Exactly a year ago today, iHeartMedia executives were at an event in New York, where they pitched media buyers on the audio conglomerate’s latest products and services for radio stations and podcasts in hopes of winning over more advertising dollar. But now, it’s filing for bankruptcy.
The parent company of the nation’s largest radio network has filed for Chapter 11 bankruptcy protection, a move that officials say will help relieve longstanding financial obligations. The deal with creditors, filed with the Securities Exchange Commission on Wednesday, will restructure more than $10 billion, cutting in half the $20 billion in debt held by the company. The news isn’t that much of a surprise, since it’s mentioned in previous SEC filings that it was struggling to pay down its debts, leaving investors to wonder whether bankruptcy was on the horizon.
In a statement announcing the news, iHeartMedia CEO Bob Pittman called the agreement a “significant accomplishment” in addressing the $20 billion in debt that he says has “burdened” the company. Some iHeartMedia properties including Clear Channel Outdoor were not included in bankruptcy proceedings.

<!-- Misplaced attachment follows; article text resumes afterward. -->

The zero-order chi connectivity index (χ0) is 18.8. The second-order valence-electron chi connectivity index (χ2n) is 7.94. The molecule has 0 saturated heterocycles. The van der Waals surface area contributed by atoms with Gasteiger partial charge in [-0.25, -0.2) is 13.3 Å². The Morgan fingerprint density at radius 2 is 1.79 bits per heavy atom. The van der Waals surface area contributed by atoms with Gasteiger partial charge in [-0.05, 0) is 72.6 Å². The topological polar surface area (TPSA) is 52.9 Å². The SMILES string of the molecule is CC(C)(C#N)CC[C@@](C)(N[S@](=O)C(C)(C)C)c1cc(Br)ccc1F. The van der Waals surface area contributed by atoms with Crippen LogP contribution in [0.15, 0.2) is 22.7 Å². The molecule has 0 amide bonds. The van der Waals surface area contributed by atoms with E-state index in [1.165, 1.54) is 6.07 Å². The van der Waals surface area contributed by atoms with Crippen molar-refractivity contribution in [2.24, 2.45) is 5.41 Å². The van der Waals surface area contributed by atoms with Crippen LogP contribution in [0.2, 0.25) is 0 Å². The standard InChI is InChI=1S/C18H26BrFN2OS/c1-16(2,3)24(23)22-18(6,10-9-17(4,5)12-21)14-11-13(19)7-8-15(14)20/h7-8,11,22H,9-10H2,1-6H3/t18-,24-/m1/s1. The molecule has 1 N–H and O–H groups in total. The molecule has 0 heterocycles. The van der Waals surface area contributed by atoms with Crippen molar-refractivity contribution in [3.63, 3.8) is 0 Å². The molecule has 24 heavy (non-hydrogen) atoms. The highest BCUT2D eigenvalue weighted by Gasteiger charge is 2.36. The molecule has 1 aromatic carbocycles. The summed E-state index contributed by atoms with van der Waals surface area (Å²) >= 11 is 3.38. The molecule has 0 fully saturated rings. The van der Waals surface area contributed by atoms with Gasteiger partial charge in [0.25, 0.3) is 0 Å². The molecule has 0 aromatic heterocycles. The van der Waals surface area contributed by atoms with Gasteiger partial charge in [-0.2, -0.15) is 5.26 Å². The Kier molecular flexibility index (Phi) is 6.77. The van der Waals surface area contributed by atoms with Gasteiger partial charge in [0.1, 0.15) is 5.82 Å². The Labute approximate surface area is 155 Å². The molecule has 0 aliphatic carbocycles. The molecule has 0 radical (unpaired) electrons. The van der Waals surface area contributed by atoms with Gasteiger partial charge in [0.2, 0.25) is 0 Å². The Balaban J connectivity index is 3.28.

“Achieving a capital structure that finally matches our impressive operating business will further enhance iHeartMedia’s position as America’s No. 1 audio company,” he said.
Officials say nothing will change for listeners or advertisers on any of iHeart’s nearly 850 radio stations around country. However, the company has not yet announced whether it’ll have a similar SoundFront event as a follow-up to the one it held last March.
iHeartMedia isn’t the first radio juggernaut to declare bankruptcy in recent months. In December, Cumulus Media also filed for Chapter 11 protections to reduce $1 billion in debt.